SPIEGEL: Madame Minister, what is the cause of this orgy of hate and violence on the streets of your cities?
Dora Bakoyannis: I think hate is too harsh a word. Young people are always very sensitive and react with particular sensitivity to injustices, and this is where Greek young people are not much different than those in other European countries. Such a tragedy like the death of a 15-year-old from a police bullet is of course a shock. So it is easy to get young people onto the streets.
SPIEGEL: The protests have been more than just an outpouring of anger and grief. In Athens alone, block after block has been devastated. Were the riots politically driven?
Bakoyannis: It is hard to say what came into play here. There were certainly criminals involved who simply created havoc and took advantage of the situation. But of course the grief was compounded for many by the fact that we live in very difficult economic times. The financial crisis and its effects, which our children are confronted with on a daily basis, have triggered insecurities and fears of the future. This heightens their feelings of unease with regard to the state -- and young people have reacted. This is not the first time that we have seen this, and in other large European cities there have been similar incidents.
SPIEGEL: You don't seem particularly surprised. Perhaps this is because you were the mayor of Athens from 2003 to 2006?
Bakoyannis: I expected something like this would happen sooner or later. We have a group of people with ultra-leftist ideologies, the active Black Bloc anarchists. There have recently been repeated clashes with them. As of late, their organization has been improving and becoming more flexible, they are using the Internet and text messages. At the same time, we have to weather difficult reforms. That is the deeper reason for the protests, this is why the anarchists have suddenly been joined by disgruntled young people.
SPIEGEL: Why have the police reacted in such a restrained and passive manner?
Bakoyannis: The police have not reacted passively, rather they have sought to de-escalate the situation. The government decided that it would rather accept material damage than new casualties and victims.
SPIEGEL: Over the past few months, there have been mass demonstrations by students, violent protests by dock workers, roadblocks by farmers and a series of general strikes. Is the government still politically capable of functioning?
Bakoyannis: Of course. You have to differentiate between the reactions to our economic reforms, which are understandable, and the current protests. The reforms are urgently needed. Greece needs investments and jobs that will be secure over the long run. We need privatizations and we needed the educational reforms introduced last year. You cannot have radical reforms without some reaction from those affected.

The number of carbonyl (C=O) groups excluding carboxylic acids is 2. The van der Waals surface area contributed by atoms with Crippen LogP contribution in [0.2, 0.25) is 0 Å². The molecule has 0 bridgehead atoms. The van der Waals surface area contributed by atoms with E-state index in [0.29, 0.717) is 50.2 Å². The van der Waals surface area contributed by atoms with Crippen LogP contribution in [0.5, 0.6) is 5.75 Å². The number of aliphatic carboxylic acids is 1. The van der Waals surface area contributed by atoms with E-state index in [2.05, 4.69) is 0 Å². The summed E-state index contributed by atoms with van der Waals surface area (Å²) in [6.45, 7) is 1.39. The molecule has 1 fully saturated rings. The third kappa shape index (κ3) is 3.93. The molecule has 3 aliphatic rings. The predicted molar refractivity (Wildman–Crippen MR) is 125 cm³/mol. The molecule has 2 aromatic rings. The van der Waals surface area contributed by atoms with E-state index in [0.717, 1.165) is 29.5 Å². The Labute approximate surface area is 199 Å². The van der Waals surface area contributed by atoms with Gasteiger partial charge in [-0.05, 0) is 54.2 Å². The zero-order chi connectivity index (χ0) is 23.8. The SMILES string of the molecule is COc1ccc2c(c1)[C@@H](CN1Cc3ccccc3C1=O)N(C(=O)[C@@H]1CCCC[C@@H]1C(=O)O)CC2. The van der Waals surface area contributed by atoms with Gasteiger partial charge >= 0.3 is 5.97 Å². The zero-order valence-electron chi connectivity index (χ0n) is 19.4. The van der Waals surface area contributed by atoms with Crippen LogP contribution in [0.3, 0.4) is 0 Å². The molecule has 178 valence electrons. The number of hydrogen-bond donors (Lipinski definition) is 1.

SPIEGEL: The protesters want to force the government to resign and they enjoy a great deal of support among the population. Are new elections unavoidable?
Bakoyannis: There were elections just last year and the Greeks knew exactly what they wanted. They also know that we need reforms. If we want to bring our economy and the country up to the level of the European Union, the government has to continue.
SPIEGEL: The situation is also difficult on the foreign policy front. Due to a name dispute, Athens is single-handedly trying to block Macedonia's acceptance into NATO.
Bakoyannis: Not Macedonia.
SPIEGEL: The NATO membership of the Former Yugoslav Republic of Macedonia ...
Bakoyannis: That is much more correct. Our demand that Skopje resolve the name dispute is backed by NATO and the United Nations. It is not true that we are stubbornly rejecting a compromise or reacting sentimentally. But a compromise is important to the security and stability of the region.
SPIEGEL: All over a name, which has forced Skopje to take Greece before the International Court of Justice?
Bakoyannis: Taking your case to court doesn't automatically make you right. We can't accept a country that simply wants to preserve yesterday's Balkans political logic and is now dreaming of a Greater Macedonia. The current rhetoric of the government in Skopje does not allow for good neighborly relations.
SPIEGEL: Just a few weeks ago there were clashes in the capital between police and immigrants. Will Athens be confronted by a new problem with violence, similar to what we last saw in the Parisian suburbs?
Bakoyannis: At the time, there were no riots in Athens like the ones we're seeing today. Those were exaggerations by the media. Actually, we are very proud of our integration achievements. Immigrants make up more than 10 percent of the population and we have managed to assimilate them positively. We know what it means to be a guest worker and an immigrant.
SPIEGEL: In Greece there are currently also up to a million illegal refugees, and many want to continue on to other European countries.
Bakoyannis: We need enhanced security for our external borders, everyone in Europe agrees on that. But the harsh criticism of our immigration policy is very unfair. Don't forget that we have more than a thousand islands, and the longest external border in the EU. We therefore urgently need a joint European coast guard. We cannot manage this alone.